Superheroes, Fringe Science and Science Fairs

I was just reading Leonardo a bedtime story, about a guy named Clark Kent.  For fun, I said “Look up in the air, its a bird, its a plane, its SUPERCREST!”   Leonardo got very upset  He said, “I am tired of your students talking about Supercrest.  Your students don’t know what they are talking about.  There is no such hero as SUPERCREST.  Show me a picture, see, you can’t.  Supercrest is NOT real. What do you think he can do, wave himself back and forth.  Ooohh, real scary.   Superman is real.  Read me a story about Superman.”

Best Known Picture of Supercrest

Best Known Picture of the Easter Bunny



Yet, with all of this, Leonardo believes in the Easter Bunny.  Of course, I would put Supercrest, Superman, Santa Claus, and the Easter Bunny all up there in the same category of Fringe Science, which makes a great TV show, but is hardly real.    Speaking of Fringe, I was reading the most recent issue of Blick On Flicks.  (by Jacob Blickenstaff, teacher education programs manager of the American Physical Society).   He started out by writing about the Fringe, which (I will cite in orange)  “The title is derived from the term “fringe science,” which is taken to mean topics like teleportation, time travel, telekinesis, extrasensory perception (ESP), and precognition.”

All the episodes I have seen include some rather fanciful science and technology: a commercial airliner able to land on auto pilot, synchronization of two persons’ brains to “read” the mind of a comatose man, and improvising a defibrillator in less than 30 seconds. The series seems like a combination of CSI and The X-Files that is fun to watch, and has some potential for teachers to use as a starting point for interesting classroom discussions.

I think Fringe could be used most effectively to enlighten students about the definition of “science” and of scientific practice. Science fiction stories often extend or expand an idea from real science to heighten drama or to teach a lesson.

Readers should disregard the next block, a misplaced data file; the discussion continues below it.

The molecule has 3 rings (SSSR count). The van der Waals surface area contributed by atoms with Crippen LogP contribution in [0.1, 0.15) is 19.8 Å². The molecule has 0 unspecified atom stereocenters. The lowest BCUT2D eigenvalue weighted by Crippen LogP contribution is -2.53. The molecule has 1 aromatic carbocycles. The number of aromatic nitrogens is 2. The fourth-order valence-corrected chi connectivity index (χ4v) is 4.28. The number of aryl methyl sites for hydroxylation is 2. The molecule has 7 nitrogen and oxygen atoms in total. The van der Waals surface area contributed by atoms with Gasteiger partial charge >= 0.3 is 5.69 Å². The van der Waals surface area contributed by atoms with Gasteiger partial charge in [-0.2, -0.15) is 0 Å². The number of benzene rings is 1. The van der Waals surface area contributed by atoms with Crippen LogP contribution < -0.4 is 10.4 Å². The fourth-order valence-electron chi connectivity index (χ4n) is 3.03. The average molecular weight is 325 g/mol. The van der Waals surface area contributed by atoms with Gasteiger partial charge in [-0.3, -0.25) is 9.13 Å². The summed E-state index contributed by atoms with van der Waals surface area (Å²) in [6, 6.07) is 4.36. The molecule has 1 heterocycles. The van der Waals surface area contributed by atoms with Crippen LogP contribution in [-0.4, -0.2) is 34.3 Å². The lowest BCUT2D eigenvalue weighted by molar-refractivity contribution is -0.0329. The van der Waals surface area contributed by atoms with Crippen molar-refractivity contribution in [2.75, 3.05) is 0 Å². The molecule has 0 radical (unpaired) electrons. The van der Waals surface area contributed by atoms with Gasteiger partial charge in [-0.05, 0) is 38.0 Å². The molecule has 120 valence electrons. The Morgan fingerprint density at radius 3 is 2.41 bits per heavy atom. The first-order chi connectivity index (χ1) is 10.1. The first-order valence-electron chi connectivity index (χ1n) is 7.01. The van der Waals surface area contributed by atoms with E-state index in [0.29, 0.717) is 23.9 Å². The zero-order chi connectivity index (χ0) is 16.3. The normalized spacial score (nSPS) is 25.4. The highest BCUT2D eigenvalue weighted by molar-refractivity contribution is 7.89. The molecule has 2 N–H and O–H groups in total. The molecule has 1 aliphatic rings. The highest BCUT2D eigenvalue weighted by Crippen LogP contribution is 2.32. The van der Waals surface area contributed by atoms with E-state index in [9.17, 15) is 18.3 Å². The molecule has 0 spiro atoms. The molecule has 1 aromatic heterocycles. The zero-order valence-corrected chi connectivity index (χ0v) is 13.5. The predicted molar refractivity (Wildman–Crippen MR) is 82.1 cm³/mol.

Many people often ask me what I have against the way Science Fairs are so often run.  They often use the “Scientific Method” which was made popular in the Sputnik error by the Ed Schools and has very little to do with the way science is the real world is actually conducted.  Even worse is when it is used as a rubric for evaluating students. (I am sure I will get hate mail for that last statement). The method so often falsely taught is:

scientific method flowchart

To further quote the same article:

Science is defined not only by the topics scientists investigate, but also by the methods they use to conduct investigations. The “scientific method” as depicted on many science fair posters does not represent what scientists actually do: Very few real science projects follow the sequence question → research → hypothesis → experiment → conclusion (see the chart to the left). Instead, most scientific work is conducted in an iterative, rather than linear, fashion. (That iterative science is generally reported in a very linear format. It is easy to confuse the format of a scientific paper with the process of science that led to that report.)

Blick goes on to say that Science is really done by something akin to the below diagram he got from the  UC Berkeley web page.  There is a great link there to a Flash animation.  If the students look at the Flash Animation they might see elements of what we are trying to do here at BUA.  Engage it collaboration, reading the primary literature, discussion of ideas, publication of ideas, comparing results of different experiments, etc.


science flowchart